I recently upgraded my DSLR to Sony’s new a65 (Alpha 65) translucent mirror camera (which technically makes it not a DSLR, but I’ll refer to it as one here). I’m coming from my old a300, so this is a pretty big step up. When I got the a300, I didn’t put much stock in the DSLR-as-video-camera option, since the 5D hadn’t yet come along to make anyone think of these as video cameras. This time around, though, I find myself making a lot more video and understanding more about how a DSLR works. I’ve been waiting for Sony to make a camera like this one for a while, since I’ve already invested in some Sony/Minolta glass, and I’d like to stay in the family. Until now, their cameras were lacking a few crucial features (24p comes to mind), but the a65 is pretty much the camera I was hoping they’d make.

I’m writing this coming from a video-centric perspective, since that’s what I expect to do most on this camera. I may do a follow-up on the stills this bad boy takes, but for now, let’s look at the video aspect.

The a65 is the little brother to Sony’s a77. They’ve got almost identical specs, aside from burst speed, autofocus points, and the physical construction. You can read more about the a65’s specs elsewhere, but here are the highlights: It’s got a 22MP sensor, 1080p video recording at both 24 and 60 fps, and a pelicle (translucent) mirror. The latter allows the camera to continuously auto-focus during video capture, since the light is being directed at both the sensor and the AF mechanism simultaneously. It works fairly well, with some major caveats (more on that in a minute).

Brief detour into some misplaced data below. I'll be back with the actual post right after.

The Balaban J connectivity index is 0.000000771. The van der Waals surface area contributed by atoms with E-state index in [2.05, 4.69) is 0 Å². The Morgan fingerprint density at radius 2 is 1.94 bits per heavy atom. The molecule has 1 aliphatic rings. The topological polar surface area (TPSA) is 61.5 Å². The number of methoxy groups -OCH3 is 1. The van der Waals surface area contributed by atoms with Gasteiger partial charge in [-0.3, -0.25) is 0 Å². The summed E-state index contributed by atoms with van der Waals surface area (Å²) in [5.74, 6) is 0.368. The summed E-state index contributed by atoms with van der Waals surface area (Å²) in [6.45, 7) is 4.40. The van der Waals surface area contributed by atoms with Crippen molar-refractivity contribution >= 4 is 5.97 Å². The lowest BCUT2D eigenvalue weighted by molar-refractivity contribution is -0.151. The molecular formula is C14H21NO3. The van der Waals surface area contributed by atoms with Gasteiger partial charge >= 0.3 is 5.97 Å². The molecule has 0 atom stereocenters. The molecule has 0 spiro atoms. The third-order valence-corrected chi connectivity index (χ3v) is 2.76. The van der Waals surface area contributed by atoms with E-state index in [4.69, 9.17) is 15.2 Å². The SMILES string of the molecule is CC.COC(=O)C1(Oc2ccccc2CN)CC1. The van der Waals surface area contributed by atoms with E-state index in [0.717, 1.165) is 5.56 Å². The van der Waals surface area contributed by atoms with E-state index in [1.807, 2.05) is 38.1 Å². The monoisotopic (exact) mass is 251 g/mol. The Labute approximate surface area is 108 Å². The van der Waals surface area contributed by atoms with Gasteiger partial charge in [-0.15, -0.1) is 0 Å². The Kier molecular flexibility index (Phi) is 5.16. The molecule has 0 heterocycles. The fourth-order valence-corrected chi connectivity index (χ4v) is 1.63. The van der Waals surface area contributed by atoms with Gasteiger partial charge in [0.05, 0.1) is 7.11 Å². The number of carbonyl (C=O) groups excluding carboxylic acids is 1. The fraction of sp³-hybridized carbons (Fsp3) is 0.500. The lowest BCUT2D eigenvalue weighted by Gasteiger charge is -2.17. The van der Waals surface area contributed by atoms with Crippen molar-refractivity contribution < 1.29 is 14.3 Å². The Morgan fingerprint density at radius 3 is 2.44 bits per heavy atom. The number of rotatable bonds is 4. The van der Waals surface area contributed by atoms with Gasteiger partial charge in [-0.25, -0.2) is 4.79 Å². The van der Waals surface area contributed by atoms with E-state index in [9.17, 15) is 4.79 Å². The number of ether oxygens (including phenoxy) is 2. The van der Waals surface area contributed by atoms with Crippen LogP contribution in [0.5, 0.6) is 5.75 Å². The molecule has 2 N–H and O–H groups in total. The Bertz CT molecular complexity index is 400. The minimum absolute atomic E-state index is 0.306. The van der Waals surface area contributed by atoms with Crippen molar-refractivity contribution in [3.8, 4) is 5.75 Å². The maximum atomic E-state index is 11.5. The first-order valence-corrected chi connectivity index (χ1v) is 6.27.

I got the a65 kit, which comes with an 18-55 f/3.5-5.6 zoom lens. It does surprisingly well for a kit lens, but of course the variable aperture through the zoom is not ideal for video. Edges are uniformly crisp around the image, and I don’t detect much chromatic aberration. The other lens I used in my test is a standard Minolta 50mm f/1.8 lens. It’s actually not as sharp as the kit lens, as you’ll see in the sample, but it has a nice wide aperture for better depth-of-field. I’m glad I went with the kit, since these two lenses compliment each other well.